Women and the Democratization of the Middle East

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First Lady Laura Bush is just back from her good-will tour of the Middle East. Along with touting education in her speeches in Jordan, Israel and Egypt, she emphasized the importance of women's roles in any democracy. In Afghanistan, women comprised 40% of the voters in the most recent elections. Just last week, women in Kuwait were granted the right to vote. Yet while many women in the Middle East are starting their own businesses, millions of others are seriously disadvantaged in education, healthcare and the justice system. Life is an often violent hardship. Guest host Diana Nyad speaks with social anthropologists, women's advocates, activists, and a State Department coordinator who accompanied Mrs. Bush on her recent trip about democratization of the Middle East and the daily struggle for women there.
  • Making News: Giant Caspian Oil Pipeline Opens
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  • Reporter's Notebook: Amnesty International Faults US for Human Rights Failure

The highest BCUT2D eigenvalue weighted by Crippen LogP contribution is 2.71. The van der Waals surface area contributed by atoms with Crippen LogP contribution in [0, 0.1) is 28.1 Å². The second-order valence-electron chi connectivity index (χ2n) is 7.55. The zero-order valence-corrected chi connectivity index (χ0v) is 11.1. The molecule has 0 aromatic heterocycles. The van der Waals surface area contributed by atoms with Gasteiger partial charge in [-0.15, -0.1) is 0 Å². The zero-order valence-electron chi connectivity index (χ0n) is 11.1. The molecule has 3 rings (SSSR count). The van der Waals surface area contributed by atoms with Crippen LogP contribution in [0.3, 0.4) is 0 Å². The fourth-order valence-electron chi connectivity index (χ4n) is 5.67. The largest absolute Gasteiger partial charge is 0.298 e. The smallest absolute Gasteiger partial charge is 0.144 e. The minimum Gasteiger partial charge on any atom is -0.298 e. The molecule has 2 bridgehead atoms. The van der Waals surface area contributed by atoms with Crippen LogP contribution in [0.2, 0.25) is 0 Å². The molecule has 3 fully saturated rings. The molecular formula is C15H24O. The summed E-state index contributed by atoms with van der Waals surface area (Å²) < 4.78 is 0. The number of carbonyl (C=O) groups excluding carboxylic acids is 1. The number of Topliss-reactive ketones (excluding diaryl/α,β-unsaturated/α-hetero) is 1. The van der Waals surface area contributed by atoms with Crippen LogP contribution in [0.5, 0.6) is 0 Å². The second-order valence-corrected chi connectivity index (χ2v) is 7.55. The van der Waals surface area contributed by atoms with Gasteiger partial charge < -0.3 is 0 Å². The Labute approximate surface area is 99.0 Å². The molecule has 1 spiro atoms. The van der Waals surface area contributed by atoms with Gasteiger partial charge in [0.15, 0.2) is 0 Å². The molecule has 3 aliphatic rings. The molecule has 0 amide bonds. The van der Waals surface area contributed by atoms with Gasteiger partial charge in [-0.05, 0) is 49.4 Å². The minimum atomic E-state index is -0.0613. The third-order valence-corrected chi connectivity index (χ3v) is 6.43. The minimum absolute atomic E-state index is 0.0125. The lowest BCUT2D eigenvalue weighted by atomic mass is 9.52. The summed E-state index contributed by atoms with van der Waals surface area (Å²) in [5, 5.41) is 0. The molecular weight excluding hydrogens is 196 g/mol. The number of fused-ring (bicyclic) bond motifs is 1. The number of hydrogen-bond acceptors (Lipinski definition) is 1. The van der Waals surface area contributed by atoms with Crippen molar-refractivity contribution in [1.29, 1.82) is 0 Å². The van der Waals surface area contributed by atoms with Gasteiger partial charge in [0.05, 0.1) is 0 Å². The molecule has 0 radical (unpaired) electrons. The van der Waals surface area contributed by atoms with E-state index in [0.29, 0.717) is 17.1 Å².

Amnesty International released its annual report today, citing the failure of the international community to take action against the slaughter in Sudan's Darfur region, and human rights violations in Haiti, China and Zimbabwe. The US gets particularly low marks for its treatment of prisoners in detention camps, most notably Guant-namo Bay in Cuba, which AI calls "the gulag of our time." Vienna Colucci is with Amnesty International in the US.
Guest host Diana Nyad, who was inducted into the International Swimming Hall of Fame in 2002 as the world record-holder for the longest swim without the aid of a cage -- from Bimini to Florida, 102.5 miles! -- is a business sports columnist for Marketplace, has served as senior sports correspondent for Fox News, and has hosted her own show on CNBC. She's also the author of three books, Other Shores, Basic Training and The Keyshawn Johnson Story.

Amnesty International's 2005 Human Rights Report



Warren Olney